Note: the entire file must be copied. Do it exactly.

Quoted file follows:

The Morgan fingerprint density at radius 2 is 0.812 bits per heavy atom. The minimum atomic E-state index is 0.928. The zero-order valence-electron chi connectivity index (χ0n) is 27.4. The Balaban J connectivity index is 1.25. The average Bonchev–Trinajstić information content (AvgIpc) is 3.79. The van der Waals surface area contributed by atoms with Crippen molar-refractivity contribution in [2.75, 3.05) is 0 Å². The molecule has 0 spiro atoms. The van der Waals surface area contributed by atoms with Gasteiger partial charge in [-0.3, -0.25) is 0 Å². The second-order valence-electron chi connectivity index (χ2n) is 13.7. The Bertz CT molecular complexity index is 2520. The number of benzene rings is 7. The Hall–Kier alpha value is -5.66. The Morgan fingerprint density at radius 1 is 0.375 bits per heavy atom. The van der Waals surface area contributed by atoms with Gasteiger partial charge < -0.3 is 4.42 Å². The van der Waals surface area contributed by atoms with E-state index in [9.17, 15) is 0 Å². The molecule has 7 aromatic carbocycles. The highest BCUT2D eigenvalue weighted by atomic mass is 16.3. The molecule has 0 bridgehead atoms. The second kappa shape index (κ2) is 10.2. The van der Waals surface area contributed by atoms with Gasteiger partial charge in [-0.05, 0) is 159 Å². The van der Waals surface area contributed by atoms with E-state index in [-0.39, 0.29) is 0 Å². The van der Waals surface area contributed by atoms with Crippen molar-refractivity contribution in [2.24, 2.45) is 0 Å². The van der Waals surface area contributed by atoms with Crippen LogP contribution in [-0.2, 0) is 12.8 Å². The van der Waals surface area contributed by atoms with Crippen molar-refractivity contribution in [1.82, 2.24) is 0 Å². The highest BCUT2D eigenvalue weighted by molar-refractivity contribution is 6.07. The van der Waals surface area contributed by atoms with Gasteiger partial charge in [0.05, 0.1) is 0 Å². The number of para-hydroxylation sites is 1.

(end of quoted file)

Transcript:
The Morgan fingerprint density at radius 2 is 0.812 bits per heavy atom. The minimum atomic E-state index is 0.928. The zero-order valence-electron chi connectivity index (χ0n) is 27.4. The Balaban J connectivity index is 1.25. The average Bonchev–Trinajstić information content (AvgIpc) is 3.79. The van der Waals surface area contributed by atoms with Crippen molar-refractivity contribution in [2.75, 3.05) is 0 Å². The molecule has 0 spiro atoms. The van der Waals surface area contributed by atoms with Gasteiger partial charge in [-0.3, -0.25) is 0 Å². The second-order valence-electron chi connectivity index (χ2n) is 13.7. The Bertz CT molecular complexity index is 2520. The number of benzene rings is 7. The Hall–Kier alpha value is -5.66. The Morgan fingerprint density at radius 1 is 0.375 bits per heavy atom. The van der Waals surface area contributed by atoms with Gasteiger partial charge < -0.3 is 4.42 Å². The van der Waals surface area contributed by atoms with E-state index in [9.17, 15) is 0 Å². The molecule has 7 aromatic carbocycles. The highest BCUT2D eigenvalue weighted by atomic mass is 16.3. The molecule has 0 bridgehead atoms. The second kappa shape index (κ2) is 10.2. The van der Waals surface area contributed by atoms with Gasteiger partial charge in [-0.05, 0) is 159 Å². The van der Waals surface area contributed by atoms with E-state index in [-0.39, 0.29) is 0 Å². The van der Waals surface area contributed by atoms with Crippen molar-refractivity contribution in [2.24, 2.45) is 0 Å². The van der Waals surface area contributed by atoms with Crippen LogP contribution in [-0.2, 0) is 12.8 Å². The van der Waals surface area contributed by atoms with Crippen molar-refractivity contribution in [1.82, 2.24) is 0 Å². The highest BCUT2D eigenvalue weighted by molar-refractivity contribution is 6.07. The van der Waals surface area contributed by atoms with Gasteiger partial charge in [0.05, 0.1) is 0 Å². The number of para-hydroxylation sites is 1.